1 Neuroscience Laboratory, Department of Psychology, Laurentian University, Sudbuq, Ontario, Canada P3E 2C6.


EFRON, R. The conditioned inhibition of uncinate fits. Brain, 1957, 80, 251-257.

GLOOR, P. Temporal lobe epilepsy: its possible contribution to the understanding of the functional significance of the amygdala and of its interaction with neocortical-temporal mechanisms. In B. E. Eleftheriou (Ed.), The neurobiology of the amygdala. New York: Plenum, 1972. Pp. 423-457.

KILOH, L. G., MCCOMAS, A. J., & OSSELTON J. W. Clinical electroencephalography. (3rd ed.) London: Butterworths, 1972.

MACLEAN, P. D. The limbic brain in relation to the psychoses. In P. Black (Ed.), Physiological correlates of emotion. New York: Academic Press, 1970. Pp. 129-146.

PAY, R. G. Behavioral steering in dual and social states of conation by the amygdala, hypothalamus, ventrial striatum and thalamus. International Journal of Neuroscience, 1982, 16, 1-40.

PERSINGER M. A. Religious and mystical experiences as artifacts of temporal lobe function: a general hypothesis. Perceptual and Motor Skills, 1983, 57, 1255- 1262.

PERSINGER M. A., CARREY, N., & SUESS, L. TM and cultmania. Boston, MA: Christopher, 1980.
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Re: Mindfulness Meditation Research: Issues of Participant S

Postby admin » Sun Feb 24, 2019 12:22 am

Transcendental Meditation [TM] and General Meditation Are Associated With Enhanced Complex Partial Epileptic-Like Signs: Evidence For "Cognitive" Kindling?1
by M.A. Persinger
Laurentian University
Accepted November 27, 1992
Perceptual and Motor Skills, 1993, 76, 80-82. © Perceptual and Motor Skills 1993  




The Personal Philosophy Inventories of 221 university students who had learned to meditate (about 65% to 70% Transcendental Meditation[TM]) were compared to 860 nonmeditators. Meditators displayed a significantly wider range of complex partial epileptic-like signs. Experiences of vibrations, hearing one's name called, paranormal phenomena, profound meaning from reading poetry/prose, and religious phenomenology were particularly frequent among meditators. Numbers of years of TM practice were significantly correlated with the incidence of complex partial signs and sensed presences but not with control, olfactory, or perseverative experiences. The results support the hypothesis that procedures which promote cognitive kindling enhance complex partial epileptic-like signs.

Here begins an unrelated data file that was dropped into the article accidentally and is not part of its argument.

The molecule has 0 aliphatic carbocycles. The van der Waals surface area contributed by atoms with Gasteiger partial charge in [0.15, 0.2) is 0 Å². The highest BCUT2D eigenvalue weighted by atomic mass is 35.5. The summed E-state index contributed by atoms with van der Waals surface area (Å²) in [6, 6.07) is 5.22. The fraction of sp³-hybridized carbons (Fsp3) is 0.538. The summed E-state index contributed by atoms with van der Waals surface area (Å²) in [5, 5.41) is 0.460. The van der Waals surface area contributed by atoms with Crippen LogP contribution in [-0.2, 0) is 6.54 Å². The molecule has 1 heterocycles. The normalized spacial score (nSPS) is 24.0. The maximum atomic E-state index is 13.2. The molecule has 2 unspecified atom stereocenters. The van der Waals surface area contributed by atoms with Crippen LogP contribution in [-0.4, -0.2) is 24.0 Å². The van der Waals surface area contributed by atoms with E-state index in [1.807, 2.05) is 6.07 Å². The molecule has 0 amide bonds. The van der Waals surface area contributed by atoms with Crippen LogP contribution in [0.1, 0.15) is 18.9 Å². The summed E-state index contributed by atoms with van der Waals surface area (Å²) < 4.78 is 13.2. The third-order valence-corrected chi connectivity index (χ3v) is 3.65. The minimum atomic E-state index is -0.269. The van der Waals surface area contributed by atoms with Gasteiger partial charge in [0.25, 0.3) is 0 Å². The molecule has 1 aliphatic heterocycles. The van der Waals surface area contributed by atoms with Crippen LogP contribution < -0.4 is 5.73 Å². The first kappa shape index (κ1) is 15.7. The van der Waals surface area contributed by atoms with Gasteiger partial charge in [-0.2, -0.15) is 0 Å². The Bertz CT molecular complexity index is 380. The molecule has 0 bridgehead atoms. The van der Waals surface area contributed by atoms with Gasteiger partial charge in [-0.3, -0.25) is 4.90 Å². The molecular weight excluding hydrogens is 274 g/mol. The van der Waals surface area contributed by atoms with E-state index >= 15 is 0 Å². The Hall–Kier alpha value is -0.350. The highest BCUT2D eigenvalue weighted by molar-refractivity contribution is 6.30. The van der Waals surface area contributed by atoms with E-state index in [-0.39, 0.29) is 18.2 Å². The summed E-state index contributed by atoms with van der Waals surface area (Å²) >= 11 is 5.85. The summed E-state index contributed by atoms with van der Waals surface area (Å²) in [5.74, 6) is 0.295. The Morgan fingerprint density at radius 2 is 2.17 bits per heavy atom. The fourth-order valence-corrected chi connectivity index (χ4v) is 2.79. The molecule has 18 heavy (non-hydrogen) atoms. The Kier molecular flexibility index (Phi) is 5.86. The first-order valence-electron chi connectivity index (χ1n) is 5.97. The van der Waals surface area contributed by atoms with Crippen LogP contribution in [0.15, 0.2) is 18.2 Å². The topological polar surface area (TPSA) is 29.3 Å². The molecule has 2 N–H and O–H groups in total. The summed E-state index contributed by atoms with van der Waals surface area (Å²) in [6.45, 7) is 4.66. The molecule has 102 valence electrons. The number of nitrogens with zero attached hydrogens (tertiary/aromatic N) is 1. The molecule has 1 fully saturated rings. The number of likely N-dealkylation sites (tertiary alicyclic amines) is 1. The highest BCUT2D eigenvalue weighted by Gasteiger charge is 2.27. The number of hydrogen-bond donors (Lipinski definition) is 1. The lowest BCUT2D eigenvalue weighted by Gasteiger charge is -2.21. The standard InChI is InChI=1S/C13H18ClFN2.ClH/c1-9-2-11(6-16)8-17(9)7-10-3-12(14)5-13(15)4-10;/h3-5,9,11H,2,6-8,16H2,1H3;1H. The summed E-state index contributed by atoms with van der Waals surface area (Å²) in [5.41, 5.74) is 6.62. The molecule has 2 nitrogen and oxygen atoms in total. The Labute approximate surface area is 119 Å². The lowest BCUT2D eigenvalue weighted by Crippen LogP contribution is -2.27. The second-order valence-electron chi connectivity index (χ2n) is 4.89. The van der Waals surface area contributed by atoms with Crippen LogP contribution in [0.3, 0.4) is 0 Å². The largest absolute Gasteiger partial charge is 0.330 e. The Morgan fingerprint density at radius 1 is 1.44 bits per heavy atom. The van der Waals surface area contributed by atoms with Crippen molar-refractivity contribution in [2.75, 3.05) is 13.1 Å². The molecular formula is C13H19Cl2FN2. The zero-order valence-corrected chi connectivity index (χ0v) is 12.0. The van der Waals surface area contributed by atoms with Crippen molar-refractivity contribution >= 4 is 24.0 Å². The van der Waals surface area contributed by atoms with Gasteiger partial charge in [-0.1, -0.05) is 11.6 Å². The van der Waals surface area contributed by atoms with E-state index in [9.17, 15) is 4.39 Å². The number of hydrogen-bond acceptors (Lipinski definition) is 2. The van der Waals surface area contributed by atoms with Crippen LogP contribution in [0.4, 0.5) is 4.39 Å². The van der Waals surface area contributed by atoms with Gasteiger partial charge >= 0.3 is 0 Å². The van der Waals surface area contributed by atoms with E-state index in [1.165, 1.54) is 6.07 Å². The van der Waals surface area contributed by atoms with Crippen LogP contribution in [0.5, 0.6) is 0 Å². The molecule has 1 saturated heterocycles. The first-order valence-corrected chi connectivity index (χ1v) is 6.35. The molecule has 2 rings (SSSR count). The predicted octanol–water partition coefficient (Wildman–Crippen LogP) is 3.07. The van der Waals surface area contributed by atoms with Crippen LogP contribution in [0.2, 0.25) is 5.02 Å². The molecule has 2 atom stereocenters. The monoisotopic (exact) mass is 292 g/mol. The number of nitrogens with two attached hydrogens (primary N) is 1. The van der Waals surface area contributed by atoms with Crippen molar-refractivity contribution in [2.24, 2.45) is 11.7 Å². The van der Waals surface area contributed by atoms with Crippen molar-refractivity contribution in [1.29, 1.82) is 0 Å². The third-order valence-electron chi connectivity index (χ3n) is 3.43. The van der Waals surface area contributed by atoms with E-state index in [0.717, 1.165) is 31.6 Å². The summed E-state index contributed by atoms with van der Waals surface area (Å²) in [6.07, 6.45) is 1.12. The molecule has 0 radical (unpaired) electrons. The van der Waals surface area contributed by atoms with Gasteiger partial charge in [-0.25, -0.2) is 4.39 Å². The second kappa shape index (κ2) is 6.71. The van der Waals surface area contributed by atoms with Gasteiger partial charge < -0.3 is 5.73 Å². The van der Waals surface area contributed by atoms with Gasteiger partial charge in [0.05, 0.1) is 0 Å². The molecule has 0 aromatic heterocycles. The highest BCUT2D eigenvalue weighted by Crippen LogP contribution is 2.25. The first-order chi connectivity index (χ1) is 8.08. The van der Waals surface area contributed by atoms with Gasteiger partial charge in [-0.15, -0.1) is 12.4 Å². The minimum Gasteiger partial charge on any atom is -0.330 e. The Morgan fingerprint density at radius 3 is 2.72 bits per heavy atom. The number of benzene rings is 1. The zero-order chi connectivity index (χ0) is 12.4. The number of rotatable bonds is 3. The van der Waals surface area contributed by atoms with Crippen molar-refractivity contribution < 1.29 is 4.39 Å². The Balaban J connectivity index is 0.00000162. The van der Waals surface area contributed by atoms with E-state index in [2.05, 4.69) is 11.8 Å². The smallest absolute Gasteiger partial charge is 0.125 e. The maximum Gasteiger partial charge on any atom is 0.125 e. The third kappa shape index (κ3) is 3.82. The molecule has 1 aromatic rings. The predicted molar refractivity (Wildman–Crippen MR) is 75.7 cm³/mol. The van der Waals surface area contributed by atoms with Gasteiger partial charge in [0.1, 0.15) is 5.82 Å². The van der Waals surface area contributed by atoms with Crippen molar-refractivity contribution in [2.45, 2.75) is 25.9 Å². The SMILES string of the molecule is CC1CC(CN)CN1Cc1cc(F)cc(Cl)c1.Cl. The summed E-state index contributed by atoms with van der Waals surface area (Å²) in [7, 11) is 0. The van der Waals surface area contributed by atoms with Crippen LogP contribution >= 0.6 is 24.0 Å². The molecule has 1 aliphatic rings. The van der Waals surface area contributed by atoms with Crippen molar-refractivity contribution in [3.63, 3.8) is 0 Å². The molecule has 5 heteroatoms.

Intermittent, stereotyped stimuli that are presented at optimal interstimulus intervals are known to evoke responses whose quantitative and qualitative properties increase within susceptible media as a function of the number of stimulus presentations. Positive feedback subsequent to the resonance interaction between electromagnetic fields or mechanical vibrations and the natural frequency of the target medium is a common operation that is evident across all levels of scientific discourse. Repeated, brief presentations of electrical or chemical stimuli (Cain, 1989) to Limbic (pyriform) cortices and subcortical structures evoke successive increases in both the spatial distribution of paroxysmal (integrated) electrical discharges and the range in the characteristics of behavioral seizures.

One would expect "cognitive kindling" to occur as a function of the appropriate repetition of linguistic or ideational patterns. The subsequent changes would reflect the neural pathways by which the cognitive stimulus was mediated. Whereas negatively affective ideation concerning death to the self could ultimately recruit collateral neuropathways that mediate heightened vigilance (e.g., panic attacks), repetition of "novel" or unusual words could access other pathways that mediate positive affect. Although experimental kindling of limbic seizures in human beings would be unethical, there are multiple anecdotal cases where repeated meditation was associated with increased indicators of complex partial seizures (Persinger, 1984). For example, Young (1984) reported more frequent and intense incidences of lights and movements in the upper left visual field (indicative of right temporal lobe stimulation through Meyer's loop) as a function of meditation trials.